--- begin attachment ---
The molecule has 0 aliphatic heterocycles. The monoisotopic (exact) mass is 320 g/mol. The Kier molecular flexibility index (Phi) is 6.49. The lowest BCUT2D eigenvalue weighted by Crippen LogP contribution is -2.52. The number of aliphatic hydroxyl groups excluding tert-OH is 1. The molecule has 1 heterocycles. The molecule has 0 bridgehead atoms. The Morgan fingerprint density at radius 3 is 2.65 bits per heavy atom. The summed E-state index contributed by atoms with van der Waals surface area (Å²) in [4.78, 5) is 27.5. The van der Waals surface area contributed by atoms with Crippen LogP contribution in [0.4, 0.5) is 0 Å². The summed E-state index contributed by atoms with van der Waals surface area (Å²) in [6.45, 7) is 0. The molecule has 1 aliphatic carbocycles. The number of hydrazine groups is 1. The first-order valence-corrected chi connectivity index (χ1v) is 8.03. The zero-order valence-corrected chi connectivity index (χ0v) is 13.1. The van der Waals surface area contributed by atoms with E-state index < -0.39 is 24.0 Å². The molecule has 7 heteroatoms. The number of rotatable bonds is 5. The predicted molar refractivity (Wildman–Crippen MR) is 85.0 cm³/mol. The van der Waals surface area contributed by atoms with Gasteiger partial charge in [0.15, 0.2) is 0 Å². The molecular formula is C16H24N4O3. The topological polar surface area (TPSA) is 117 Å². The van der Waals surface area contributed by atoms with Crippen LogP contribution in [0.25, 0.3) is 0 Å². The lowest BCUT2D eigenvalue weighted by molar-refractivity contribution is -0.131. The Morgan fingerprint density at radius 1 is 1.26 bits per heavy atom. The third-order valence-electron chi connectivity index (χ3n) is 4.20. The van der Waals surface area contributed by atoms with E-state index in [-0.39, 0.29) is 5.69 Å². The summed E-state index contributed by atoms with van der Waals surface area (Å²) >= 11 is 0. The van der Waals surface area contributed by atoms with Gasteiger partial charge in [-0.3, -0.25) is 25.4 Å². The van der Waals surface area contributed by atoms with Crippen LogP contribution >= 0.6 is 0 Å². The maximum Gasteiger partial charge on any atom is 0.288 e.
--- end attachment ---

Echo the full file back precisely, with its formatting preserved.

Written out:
The molecule has 0 aliphatic heterocycles. The monoisotopic (exact) mass is 320 g/mol. The Kier molecular flexibility index (Phi) is 6.49. The lowest BCUT2D eigenvalue weighted by Crippen LogP contribution is -2.52. The number of aliphatic hydroxyl groups excluding tert-OH is 1. The molecule has 1 heterocycles. The molecule has 0 bridgehead atoms. The Morgan fingerprint density at radius 3 is 2.65 bits per heavy atom. The summed E-state index contributed by atoms with van der Waals surface area (Å²) in [4.78, 5) is 27.5. The van der Waals surface area contributed by atoms with Crippen LogP contribution in [0.4, 0.5) is 0 Å². The summed E-state index contributed by atoms with van der Waals surface area (Å²) in [6.45, 7) is 0. The molecule has 1 aliphatic carbocycles. The number of hydrazine groups is 1. The first-order valence-corrected chi connectivity index (χ1v) is 8.03. The zero-order valence-corrected chi connectivity index (χ0v) is 13.1. The van der Waals surface area contributed by atoms with E-state index < -0.39 is 24.0 Å². The molecule has 7 heteroatoms. The number of rotatable bonds is 5. The predicted molar refractivity (Wildman–Crippen MR) is 85.0 cm³/mol. The van der Waals surface area contributed by atoms with Gasteiger partial charge in [0.15, 0.2) is 0 Å². The molecular formula is C16H24N4O3. The topological polar surface area (TPSA) is 117 Å². The van der Waals surface area contributed by atoms with Crippen LogP contribution in [0.25, 0.3) is 0 Å². The lowest BCUT2D eigenvalue weighted by molar-refractivity contribution is -0.131. The Morgan fingerprint density at radius 1 is 1.26 bits per heavy atom. The third-order valence-electron chi connectivity index (χ3n) is 4.20. The van der Waals surface area contributed by atoms with E-state index in [-0.39, 0.29) is 5.69 Å². The summed E-state index contributed by atoms with van der Waals surface area (Å²) >= 11 is 0. The van der Waals surface area contributed by atoms with Gasteiger partial charge in [-0.3, -0.25) is 25.4 Å². The van der Waals surface area contributed by atoms with Crippen LogP contribution >= 0.6 is 0 Å². The maximum Gasteiger partial charge on any atom is 0.288 e.